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Sun, Oct 03, 1999 - Page 2 News List

Tzuchi always ready to lend a helping hand

PRACTICING COMPASSSION The Buddhist Compassion Relief Association, led by Master Cheng Yen, goes where it is needed, from floods in China to famine in North Korea. When the 921 earthquake struck at home, Tzuchi was ready for action

By Yu Sen-lun  /  STAFF REPORTER

PHOTO: PAO CHI-HUA, LIBERTY TIMES

"Were you scared? How is your house?" asks a woman in a neat blue uniform.

All around her is chaos; rescue workers are trying to save those trapped in collapsed buildings. The dead are being pulled from the rubble. Against such a backdrop, her sincerity and kindness is a welcome offer.

Nearby are others, one holding the hands of a resident, another handing out a hot bowl of soup and vegetarian food.

She is one of the thousands of relief workers from the Tzuchi Buddhist Compassion Relief Association (慈濟功德會) who responded with lightning speed and helped the injured and other victims of the 921 earthquake.

Media reports and public criticism during the past week have addressed such issues as mobilization and efficiency, but no criticism was cast on Tzuchi, which mobilized around 20,000 people to help out in relief efforts.

Founded in 1966 by Master Shi Cheng Yen (證嚴法師), the group has been on the scene at almost every catastrophe in Taiwan.

When a China Airlines jet crashed in Taoyuan in 1998 killing 202 people, Tzuchi was there.

When Typhoon Herb hit the island in 1996, Tzuchi was there. And when floods caused by Typhoon Zeb and Typhoon Babs struck Taiwan in October 1998, Tzuchi was there.

And after the 921 earthquake struck, Tzuchi members were mobilized in less than two hours.

The quake hit at 1:47am on Sept. 21. According to Tzuchi members, by 3:00am, the organization had set up a rescue and relief center at its Taichung branch.

"I was woken up by the quake and immediately called other members in Taichung," said Tsai Su-lien (蔡素蓮), a Tzuchi commissioner at its Taichung branch.

Commissioners went to banks to draw the money for consolatory funds and others went to buy the vegetables and rice for hot meals, Tsai said.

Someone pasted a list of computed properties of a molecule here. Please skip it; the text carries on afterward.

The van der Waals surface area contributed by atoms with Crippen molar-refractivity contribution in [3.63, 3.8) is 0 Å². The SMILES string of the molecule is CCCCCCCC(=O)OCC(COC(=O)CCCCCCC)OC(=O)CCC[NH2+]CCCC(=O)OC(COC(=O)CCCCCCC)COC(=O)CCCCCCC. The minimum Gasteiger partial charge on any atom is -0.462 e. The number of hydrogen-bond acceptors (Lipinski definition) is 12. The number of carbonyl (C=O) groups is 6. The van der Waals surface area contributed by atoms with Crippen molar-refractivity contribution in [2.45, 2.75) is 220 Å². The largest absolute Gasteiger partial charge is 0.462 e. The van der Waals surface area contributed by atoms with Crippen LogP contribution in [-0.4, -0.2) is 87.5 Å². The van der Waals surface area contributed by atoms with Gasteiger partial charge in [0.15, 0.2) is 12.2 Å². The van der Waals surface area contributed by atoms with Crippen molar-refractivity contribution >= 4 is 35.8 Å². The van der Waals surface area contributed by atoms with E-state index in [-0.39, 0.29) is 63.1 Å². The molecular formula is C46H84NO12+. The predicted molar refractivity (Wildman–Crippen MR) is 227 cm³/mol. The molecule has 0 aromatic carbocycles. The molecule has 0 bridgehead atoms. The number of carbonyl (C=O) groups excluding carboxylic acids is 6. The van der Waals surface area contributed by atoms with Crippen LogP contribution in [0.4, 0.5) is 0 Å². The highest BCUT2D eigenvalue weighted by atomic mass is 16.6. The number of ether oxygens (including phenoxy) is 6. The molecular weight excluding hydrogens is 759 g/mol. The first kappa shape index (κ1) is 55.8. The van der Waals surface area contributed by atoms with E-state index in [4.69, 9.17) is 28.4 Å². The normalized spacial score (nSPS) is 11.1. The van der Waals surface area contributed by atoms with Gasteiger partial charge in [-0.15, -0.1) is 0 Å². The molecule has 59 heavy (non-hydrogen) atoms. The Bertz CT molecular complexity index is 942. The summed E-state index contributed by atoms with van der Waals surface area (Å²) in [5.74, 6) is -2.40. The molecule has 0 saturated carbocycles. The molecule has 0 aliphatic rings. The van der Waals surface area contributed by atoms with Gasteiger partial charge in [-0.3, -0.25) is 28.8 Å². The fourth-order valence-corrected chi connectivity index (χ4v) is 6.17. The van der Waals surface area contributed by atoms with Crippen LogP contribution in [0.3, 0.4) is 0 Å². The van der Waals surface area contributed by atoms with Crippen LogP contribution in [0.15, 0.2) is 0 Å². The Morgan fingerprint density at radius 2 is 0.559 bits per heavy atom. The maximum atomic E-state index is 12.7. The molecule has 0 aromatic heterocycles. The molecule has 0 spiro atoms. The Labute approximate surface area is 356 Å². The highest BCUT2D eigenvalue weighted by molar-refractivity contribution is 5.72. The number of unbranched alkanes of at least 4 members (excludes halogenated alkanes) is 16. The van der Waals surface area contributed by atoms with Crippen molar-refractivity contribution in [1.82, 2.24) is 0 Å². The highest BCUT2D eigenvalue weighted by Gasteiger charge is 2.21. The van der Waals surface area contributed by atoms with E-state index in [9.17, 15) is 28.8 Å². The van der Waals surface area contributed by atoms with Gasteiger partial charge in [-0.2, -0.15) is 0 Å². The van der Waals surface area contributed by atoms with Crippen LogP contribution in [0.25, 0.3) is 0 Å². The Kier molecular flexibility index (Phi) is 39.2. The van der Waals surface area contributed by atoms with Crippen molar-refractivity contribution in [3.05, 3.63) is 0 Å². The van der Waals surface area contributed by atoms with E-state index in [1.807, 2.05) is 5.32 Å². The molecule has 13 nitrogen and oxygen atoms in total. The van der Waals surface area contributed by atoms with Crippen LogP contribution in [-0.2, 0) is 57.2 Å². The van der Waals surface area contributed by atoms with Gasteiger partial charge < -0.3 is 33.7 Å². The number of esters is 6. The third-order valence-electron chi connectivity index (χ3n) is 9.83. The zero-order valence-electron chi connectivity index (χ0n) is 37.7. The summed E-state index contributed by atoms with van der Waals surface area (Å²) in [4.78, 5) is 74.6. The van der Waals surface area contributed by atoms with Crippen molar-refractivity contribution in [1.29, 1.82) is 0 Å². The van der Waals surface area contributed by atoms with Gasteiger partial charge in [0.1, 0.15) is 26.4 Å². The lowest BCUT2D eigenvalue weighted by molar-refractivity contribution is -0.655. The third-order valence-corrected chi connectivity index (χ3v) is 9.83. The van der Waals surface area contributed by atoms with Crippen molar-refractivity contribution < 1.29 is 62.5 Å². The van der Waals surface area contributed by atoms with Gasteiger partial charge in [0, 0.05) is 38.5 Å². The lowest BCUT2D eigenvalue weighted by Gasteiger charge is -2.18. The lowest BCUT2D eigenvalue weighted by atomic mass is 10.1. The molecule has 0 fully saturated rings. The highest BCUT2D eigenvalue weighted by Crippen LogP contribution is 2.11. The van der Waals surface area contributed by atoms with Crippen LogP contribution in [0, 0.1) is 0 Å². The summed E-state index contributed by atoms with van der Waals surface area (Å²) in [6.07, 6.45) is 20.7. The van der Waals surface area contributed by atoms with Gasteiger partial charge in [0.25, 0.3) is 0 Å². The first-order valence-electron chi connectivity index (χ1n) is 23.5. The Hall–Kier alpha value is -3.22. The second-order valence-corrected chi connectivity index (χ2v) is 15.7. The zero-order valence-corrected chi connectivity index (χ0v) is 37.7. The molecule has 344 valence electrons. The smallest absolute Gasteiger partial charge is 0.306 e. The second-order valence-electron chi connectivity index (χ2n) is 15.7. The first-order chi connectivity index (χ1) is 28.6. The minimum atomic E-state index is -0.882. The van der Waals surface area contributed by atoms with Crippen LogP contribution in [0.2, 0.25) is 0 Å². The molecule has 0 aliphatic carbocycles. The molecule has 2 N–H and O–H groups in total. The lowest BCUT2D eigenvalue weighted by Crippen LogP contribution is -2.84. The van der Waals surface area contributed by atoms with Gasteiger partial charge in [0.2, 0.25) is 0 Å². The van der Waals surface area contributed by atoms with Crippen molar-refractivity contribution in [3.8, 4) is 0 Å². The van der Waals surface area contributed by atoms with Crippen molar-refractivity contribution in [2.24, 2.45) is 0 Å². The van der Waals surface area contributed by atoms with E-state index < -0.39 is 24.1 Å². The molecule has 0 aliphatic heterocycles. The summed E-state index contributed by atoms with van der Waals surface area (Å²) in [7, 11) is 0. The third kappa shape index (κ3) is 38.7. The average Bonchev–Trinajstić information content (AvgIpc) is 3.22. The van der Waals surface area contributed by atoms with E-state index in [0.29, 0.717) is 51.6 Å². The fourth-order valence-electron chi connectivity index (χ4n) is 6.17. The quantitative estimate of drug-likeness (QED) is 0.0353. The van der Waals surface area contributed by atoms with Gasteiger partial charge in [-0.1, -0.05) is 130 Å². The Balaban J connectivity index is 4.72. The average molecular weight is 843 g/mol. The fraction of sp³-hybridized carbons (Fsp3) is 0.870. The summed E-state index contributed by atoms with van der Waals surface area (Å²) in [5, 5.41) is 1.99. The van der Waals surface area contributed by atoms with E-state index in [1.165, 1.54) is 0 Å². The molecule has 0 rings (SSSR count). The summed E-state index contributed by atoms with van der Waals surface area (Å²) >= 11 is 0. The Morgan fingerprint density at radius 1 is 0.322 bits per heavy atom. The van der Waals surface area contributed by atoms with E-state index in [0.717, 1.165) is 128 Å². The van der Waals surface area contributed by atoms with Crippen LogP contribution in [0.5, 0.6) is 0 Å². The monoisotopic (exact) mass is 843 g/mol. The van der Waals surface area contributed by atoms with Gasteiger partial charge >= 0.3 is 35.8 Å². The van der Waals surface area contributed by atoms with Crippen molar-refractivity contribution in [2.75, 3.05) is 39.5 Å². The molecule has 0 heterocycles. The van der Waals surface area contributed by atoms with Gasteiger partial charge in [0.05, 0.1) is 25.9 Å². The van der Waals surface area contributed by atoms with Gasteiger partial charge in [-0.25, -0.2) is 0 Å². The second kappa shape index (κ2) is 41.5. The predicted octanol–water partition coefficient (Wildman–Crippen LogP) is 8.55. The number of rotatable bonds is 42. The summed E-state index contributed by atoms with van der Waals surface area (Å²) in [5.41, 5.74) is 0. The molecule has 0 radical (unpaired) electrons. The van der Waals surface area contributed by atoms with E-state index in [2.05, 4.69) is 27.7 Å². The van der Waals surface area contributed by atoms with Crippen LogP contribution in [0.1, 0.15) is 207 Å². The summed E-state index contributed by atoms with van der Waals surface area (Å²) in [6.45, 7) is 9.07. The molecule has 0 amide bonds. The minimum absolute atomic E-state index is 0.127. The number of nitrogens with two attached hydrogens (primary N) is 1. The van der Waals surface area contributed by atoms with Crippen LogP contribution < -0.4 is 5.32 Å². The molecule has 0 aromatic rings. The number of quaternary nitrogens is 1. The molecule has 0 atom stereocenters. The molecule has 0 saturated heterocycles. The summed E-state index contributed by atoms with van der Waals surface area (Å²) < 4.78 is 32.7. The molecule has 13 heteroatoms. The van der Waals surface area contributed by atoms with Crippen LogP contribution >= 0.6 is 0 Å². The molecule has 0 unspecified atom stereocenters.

On the third day after the quake, the group distributed NT$160 million to families who lost relatives in the tragedy and to those who were seriously injured.

According to Tsai, Tzuchi provided around 4,000 meals per day in Tali City (大里市) at the Chin Bali (金巴黎) apartment complex in Taichung County.

At another quake-stricken area in Nantou County, Tzuchi dished out more than 10,000 daily meals according to another commissioner, Lo Mei-chu (羅美珠).

"In total, there were hundreds of thousands of meals provided at all the rescue sites in Taiwan," Lo added.

"As long as the rescue work continues, we will be providing meals and assistance everyday," Tsai Su-lien said.

Tzuchi's Vice Chief Executive Officer, Lin Pi-yu (林碧玉), said Tzuchi members are often the first to reach remote areas when disasters strike.

"In many cases we arrived first on the scene, helping dig out bodies and contacting rescue teams," Lin said. "In Tungshi township, we washed the bodies of the dead. Every three hours, we had to turn bodies over in the temporary frozen container, to prevent them from sticking together. We embraced residents at the disaster sites and helped children take showers. When they have complaints about the government, we try to ease them."

For many victims in disaster areas, Tzuchi volunteers -- many of whom are female -- seemed like a group of caring mothers.

Tzuchi has over four million members worldwide. Its leaders -- 3,000 commissioners, mostly female -- are in charge of each township and each township has five teams of 20-30 members.

Lin Pen-hsuan (林本炫), an assistant professor of religious studies at Aletheia University, said the tight organization of Tzuchi is a key factor to its efficiency.

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